Prepare and be kind to yourself. You’re naturally going to feel pretty rubbish, and it’s natural for the anticipation to be worse than the day itself. If you’ve got a friend who can come and spend it with you, ask them. If not, maybe spend it with any remaining family, or spend it commemorating your mother in a way that makes you feel close to her. But don’t beat yourself up for feeling like shit. And communicate – literally tell your friends a week before to check in on you, even if they’re going to be spending the day with their mums. Even though it’s nice to think everyone would remember naturally, don’t leave it to them to forget, because it will just make you feel worse on the day.
Do you have any advice for people with friends who have lost mothers? Is there anything we should say or avoid saying on mother’s day?
Just check in, if you can’t spend it wholly or partially with them in person. Acknowledge that it’s a difficult day, and acknowledge it in the run-up, too. Often anticipating the day is harder than the day itself. Ask them questions about their mum or what they would have done with their mum – can you help them with forming any new traditions, or commemorating their mum? They might not take you up on it, and that’s fine – but acknowledgement and showing that you know it’s hard for them is key.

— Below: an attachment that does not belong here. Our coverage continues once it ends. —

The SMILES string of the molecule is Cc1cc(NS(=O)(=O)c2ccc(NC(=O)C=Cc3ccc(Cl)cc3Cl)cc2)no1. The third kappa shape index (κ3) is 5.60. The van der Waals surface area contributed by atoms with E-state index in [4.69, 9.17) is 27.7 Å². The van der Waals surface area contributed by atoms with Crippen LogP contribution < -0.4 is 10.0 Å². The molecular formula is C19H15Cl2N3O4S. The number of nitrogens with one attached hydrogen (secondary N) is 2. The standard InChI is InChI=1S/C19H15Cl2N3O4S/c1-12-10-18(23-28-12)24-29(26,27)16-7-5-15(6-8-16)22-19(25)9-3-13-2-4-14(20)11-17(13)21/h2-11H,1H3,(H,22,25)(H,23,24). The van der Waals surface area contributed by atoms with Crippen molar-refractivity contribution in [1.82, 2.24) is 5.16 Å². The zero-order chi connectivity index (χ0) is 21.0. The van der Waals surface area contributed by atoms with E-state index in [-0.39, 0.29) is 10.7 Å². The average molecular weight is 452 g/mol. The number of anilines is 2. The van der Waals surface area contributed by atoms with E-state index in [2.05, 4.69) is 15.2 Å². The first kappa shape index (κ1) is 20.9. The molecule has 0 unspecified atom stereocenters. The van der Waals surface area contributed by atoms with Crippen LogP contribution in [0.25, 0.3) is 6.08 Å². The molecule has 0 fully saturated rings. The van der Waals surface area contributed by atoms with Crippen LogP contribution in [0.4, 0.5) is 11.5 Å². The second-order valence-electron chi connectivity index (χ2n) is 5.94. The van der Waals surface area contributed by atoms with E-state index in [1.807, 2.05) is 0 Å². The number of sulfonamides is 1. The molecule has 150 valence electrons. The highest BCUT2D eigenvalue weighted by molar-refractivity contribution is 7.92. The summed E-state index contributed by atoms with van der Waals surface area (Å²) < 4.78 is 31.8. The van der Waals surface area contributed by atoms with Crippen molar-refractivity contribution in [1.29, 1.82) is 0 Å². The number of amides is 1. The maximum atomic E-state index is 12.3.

As well as The Grief Network, are there any other resources that you would recommend, especially for bereaved young people?
We’re seeing such a movement now, which is so great. Let’s Talk About Loss, The Dinner Party, The New Normal and the Griefcase are all really great meetup groups for young bereaved people. There’s also the Daddy Issues Podcast or Dead Parent Club podcast, and platforms like Siblings Grieve Too, Your New Normal or Young Orphans on Instagram. Too many to name! There’s a whole community out there, and we’re becoming more visible, which is amazing.
Tell me about what’s coming up for you in regards to The Grief Network and your other projects!
We have a Q&A with leading grief counsellor and Sunday Times Bestselling author Julia Samuel (1 April, Second Home), and a meetup in collaboration with Yara & Davina as part of their Arrivals & Departures installation at Somerset House (23 April). We’ve also just launched a collaboration with London College of Fashion, as part of their Bring Your Own Object series, and you can catch our radio show on Foundation FM. I’m also currently finishing my first novel, which is half a love letter to London and the 2010s, and half an exploration of what it’s like to be young and to be coping with anticipatory grief. And a lot more to come!